We found significant correlations between the percent changes in EI QF and the percent changes in MT QF in both groups (Table 3); this result supports the findings of a previous study by Akima et al. . Similarly, Gorgey et al.  reported that neuromuscular electrical stimulation of patients with spinal cord injury decreased IMF in conjunction with muscle hypertrophy. Manini et al.  showed a significant increase in IMF with muscle loss as a result of lower limb unloading and found that the increased IMF could be statistically explained by muscle loss. Therefore, interventions that increase muscle size, such as resistance training, may more effectively reduce IMF than endurance training interventions. In our participants, not all muscles increased in thickness (Table 1); this was inconsistent with our hypothesis and may suggest that the intensity of the weight-bearing resistance training was not sufficient to induce muscle hypertrophy in all muscles. Many previous studies have used resistance training protocols with increasing loads that require resistance machines or dumbbells [17, 41, 43]; however, lack of access to transportation, unavailability of training programs, labor considerations, and costs are major limitations of these types of interventions. Furthermore, the risk of injury is also greater with this type of training. Considering the balance between risk, simplicity, and versatility, we concluded that home-based weight-bearing resistance training was suitable for our study, and our results suggest that it was effective for improving muscle quality even without causing hypertrophy of all muscles. The lack of evident hypertrophy in some muscles may also be because of the inclusion of IMF in the MT measurement, as discussed previously. A limitation of ultrasound imaging analysis is that it is difficult to precisely differentiate between muscle tissue and IMF.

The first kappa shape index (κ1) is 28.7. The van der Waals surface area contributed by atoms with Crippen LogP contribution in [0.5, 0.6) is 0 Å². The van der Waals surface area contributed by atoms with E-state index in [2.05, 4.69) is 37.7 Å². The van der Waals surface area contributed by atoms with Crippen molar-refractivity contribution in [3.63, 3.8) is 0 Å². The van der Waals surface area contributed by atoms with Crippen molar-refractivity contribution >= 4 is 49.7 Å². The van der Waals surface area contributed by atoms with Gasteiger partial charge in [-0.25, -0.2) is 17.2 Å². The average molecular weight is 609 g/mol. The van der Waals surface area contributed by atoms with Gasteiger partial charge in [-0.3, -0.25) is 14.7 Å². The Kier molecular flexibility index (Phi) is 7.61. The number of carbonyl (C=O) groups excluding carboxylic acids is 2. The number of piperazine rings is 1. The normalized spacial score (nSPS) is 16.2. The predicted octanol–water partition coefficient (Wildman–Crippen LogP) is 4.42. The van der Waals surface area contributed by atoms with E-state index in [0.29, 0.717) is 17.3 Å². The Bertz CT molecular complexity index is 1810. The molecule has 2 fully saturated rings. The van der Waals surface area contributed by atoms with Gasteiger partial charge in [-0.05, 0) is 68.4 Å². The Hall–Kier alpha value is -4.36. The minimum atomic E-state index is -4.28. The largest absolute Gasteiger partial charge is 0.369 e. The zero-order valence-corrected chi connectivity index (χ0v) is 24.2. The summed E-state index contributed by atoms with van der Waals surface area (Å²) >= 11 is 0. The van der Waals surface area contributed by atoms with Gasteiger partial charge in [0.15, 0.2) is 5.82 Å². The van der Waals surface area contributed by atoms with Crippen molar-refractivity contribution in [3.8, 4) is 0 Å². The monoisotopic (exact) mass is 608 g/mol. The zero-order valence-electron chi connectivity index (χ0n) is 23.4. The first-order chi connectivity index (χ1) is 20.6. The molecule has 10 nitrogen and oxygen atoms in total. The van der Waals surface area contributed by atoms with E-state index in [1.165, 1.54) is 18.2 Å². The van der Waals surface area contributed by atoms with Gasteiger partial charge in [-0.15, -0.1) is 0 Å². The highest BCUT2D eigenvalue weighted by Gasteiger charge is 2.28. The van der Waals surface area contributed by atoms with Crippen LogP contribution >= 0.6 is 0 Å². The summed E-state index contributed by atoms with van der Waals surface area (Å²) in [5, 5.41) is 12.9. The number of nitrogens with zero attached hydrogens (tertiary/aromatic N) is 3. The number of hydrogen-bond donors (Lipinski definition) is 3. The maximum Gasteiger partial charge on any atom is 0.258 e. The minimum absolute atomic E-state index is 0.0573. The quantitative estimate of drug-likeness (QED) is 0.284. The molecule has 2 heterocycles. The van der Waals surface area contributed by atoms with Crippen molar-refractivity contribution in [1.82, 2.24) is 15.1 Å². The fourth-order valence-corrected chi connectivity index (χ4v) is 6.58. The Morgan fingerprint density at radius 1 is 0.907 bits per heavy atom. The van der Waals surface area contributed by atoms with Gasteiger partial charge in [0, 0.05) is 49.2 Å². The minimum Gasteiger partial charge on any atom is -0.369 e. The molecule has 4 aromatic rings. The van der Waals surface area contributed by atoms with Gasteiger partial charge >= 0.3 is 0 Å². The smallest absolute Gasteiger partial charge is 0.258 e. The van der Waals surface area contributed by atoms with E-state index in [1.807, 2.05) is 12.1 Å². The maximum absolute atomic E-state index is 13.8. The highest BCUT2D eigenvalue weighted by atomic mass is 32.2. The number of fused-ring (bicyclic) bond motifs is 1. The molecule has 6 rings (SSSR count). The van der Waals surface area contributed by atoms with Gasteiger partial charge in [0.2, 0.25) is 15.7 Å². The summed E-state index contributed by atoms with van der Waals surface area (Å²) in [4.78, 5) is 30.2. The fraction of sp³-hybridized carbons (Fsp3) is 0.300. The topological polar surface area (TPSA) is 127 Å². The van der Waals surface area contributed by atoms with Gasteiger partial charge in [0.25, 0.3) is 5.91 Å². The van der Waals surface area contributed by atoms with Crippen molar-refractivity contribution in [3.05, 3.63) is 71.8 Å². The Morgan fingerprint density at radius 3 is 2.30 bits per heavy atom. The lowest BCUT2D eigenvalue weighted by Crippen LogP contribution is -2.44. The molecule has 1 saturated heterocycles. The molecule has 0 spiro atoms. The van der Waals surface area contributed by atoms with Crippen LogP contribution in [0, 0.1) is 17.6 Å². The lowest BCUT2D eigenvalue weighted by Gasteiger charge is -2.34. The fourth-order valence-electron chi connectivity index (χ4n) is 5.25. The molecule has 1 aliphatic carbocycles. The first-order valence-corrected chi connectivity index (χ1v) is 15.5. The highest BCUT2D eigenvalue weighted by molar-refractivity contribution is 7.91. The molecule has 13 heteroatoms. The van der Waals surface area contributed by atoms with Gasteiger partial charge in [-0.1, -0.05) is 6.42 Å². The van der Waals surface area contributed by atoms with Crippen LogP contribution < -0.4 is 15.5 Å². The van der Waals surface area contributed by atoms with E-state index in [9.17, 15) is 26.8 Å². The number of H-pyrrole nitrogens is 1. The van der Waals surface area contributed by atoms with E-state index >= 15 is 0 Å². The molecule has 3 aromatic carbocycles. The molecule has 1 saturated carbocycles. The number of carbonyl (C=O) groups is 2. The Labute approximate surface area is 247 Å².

Our study had several limitations. First, we assigned participants to the W- and WR-groups using a non-randomized controlled procedure. However, we overcame the biases as much as possible by the following procedures: 1) participants were recruited from the same city using the same methods (e.g., public invitation from Nagoya City using public relations magazine and website), 2) participants in each year met the same inclusion criteria (e.g., aged over 65 years, living independently, without serious disease, capable of exercise, and not currently involved in exercise training), and 3) blinding the examiners analyzing the data to the participants’ group. Thus, there were no significant between-group differences in basic parameters such as age, height, weight, BMI, and the number of steps taken on non-walking days. Given these conditions, our participants showed a high level of activity and performances of physical function. Because of these participant characteristics, it would be difficult to apply this training effect to older adults with injury, sarcopenia, frailty, nursing care, etc. Second, we did not have a control group. Previous studies that examined training effects on EI have reported the before and after EI results over a control period; they found that EI did not change over 6 weeks and 12 weeks [17, 48]. Data from a control period may emphasize the effects of the training intervention, but we observed changes in EI that were obviously enhanced by physical activity. Third, we did not measure baseline physical activity level because of restricted participant schedule. However, we analyzed their training logs and calculated the number of steps on a non-training day as the baseline step count. We instructed participants to describe in detail their physical condition, daily steps, and events of daily living comprehensively related with daily activity. Furthermore, we strictly checked them once every 2 weeks through consultation. These managements could contribute to understanding their daily living activity in both training and non-training days.
Knee extensor muscle EI was significantly reduced after a 10-week walking intervention in older adults and even further reduced by a combined walking with home-based resistance training intervention. Changes in EI were negatively correlated with changes in MT in both groups, suggesting that the mechanical and metabolic stimulation of the trained muscles resulted in EI changes. These results indicate that walking training alone may be useful for improving the muscle quality of older individuals but that it has a lesser overall training effect than walking combined with home-based resistance training. Muscle size and muscle quality were both improved, with concurrent improvements in functional abilities, as a result of the 10-week combined walking and home-based resistance training intervention without the use of conventional resistance training machines.
Magnetic resonance imaging
Standard error of the measurement
Subcutaneous fat thickness
Walking and resistance training group
Evans WJ, Campbell WW. Sarcopenia and age-related changes in body composition and functional capacity. J Nutr. 1993;123:465–8.
Goodpaster BH, Thaete FL, Kelley DE. Thigh adipose tissue distribution is associated with insulin resistance in obesity and in type 2 diabetes mellitus. Am J Clin Nutr. 2000;71(4):885–92.